New goals
The researchers also noted a shift in targets of many of the APT groups mentioned, writing that even if some of the activity "doesn't seem that technically advanced, it doesn't mean it isn't effective. Looking back, we can cite a few public cases where it looks like these attacks are returning to the days when attackers were after major strategic research or blueprints that might be of the interest to state-sponsored groups, and not just some random data."

To combat the APT campaigns, governments took to publicly identifying suspects in a "naming and shaming" effort.

For example, US officials released details of the North Korean citizen they said was part of the Lazarus group behind the attack on Sony and the WannaCry ransomware. In addition, the Justice Department indicted Russian citizens and officers of Russia's GRU as part of the investigation into the country's interference into US elections.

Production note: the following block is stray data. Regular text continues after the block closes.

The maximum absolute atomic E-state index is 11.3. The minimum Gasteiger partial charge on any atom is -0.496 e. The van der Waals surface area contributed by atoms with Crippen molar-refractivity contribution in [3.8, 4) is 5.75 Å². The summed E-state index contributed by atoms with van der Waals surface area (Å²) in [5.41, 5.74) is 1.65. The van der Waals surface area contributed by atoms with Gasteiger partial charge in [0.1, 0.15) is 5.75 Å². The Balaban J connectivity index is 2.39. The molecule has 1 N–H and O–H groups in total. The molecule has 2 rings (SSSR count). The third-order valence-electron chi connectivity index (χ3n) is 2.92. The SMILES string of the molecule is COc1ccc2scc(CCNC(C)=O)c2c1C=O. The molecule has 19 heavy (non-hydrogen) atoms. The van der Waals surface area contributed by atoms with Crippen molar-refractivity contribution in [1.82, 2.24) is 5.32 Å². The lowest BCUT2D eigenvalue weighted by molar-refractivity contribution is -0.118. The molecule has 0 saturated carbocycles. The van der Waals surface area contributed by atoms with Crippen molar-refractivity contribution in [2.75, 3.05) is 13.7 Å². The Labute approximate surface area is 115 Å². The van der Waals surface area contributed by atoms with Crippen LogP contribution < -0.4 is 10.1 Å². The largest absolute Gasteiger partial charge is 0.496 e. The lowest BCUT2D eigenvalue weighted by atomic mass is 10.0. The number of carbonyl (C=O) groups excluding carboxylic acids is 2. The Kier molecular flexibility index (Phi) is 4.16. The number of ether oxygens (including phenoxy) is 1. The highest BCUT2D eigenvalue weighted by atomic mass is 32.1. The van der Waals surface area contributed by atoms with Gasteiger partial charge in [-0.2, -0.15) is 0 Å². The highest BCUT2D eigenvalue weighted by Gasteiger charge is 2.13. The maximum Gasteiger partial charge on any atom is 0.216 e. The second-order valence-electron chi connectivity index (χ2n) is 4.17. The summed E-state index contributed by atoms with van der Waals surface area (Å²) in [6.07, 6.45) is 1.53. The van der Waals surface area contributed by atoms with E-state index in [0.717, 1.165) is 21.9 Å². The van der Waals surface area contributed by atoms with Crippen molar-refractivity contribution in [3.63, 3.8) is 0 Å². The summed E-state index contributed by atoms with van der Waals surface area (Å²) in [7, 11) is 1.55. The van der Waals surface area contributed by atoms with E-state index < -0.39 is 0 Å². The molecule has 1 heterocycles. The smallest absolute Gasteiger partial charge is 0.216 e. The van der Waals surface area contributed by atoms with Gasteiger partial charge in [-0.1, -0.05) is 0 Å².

However, it's unclear how effective the naming-and-shaming campaigns are, Kaspersky's Diaz said.

"We shall see," he said. "Although we cannot know for sure, it seems as if the previous US-China agreement [of 2015] slowed down APT activity. The 'naming and shaming' strategy is much more aggressive, since it makes public details of different attacks. It is not clear how well this might work in reducing attacks, or whether the approach will simply be used just to justify other, even more aggressive actions. Whether the final outcome will be a decline or an escalation in activity is not known."

However, what is known is that "in this complex landscape, it is becoming more and more important to have threat intelligence capabilities," Diaz said. "We don't mean just buying a service, but having the capabilities to digest what's going on with a broad perspective."

Related posts:

— Jeffrey Burt is a long-time tech journalist whose work has appeared in such publications as eWEEK, The Next Platform and Channelnomics.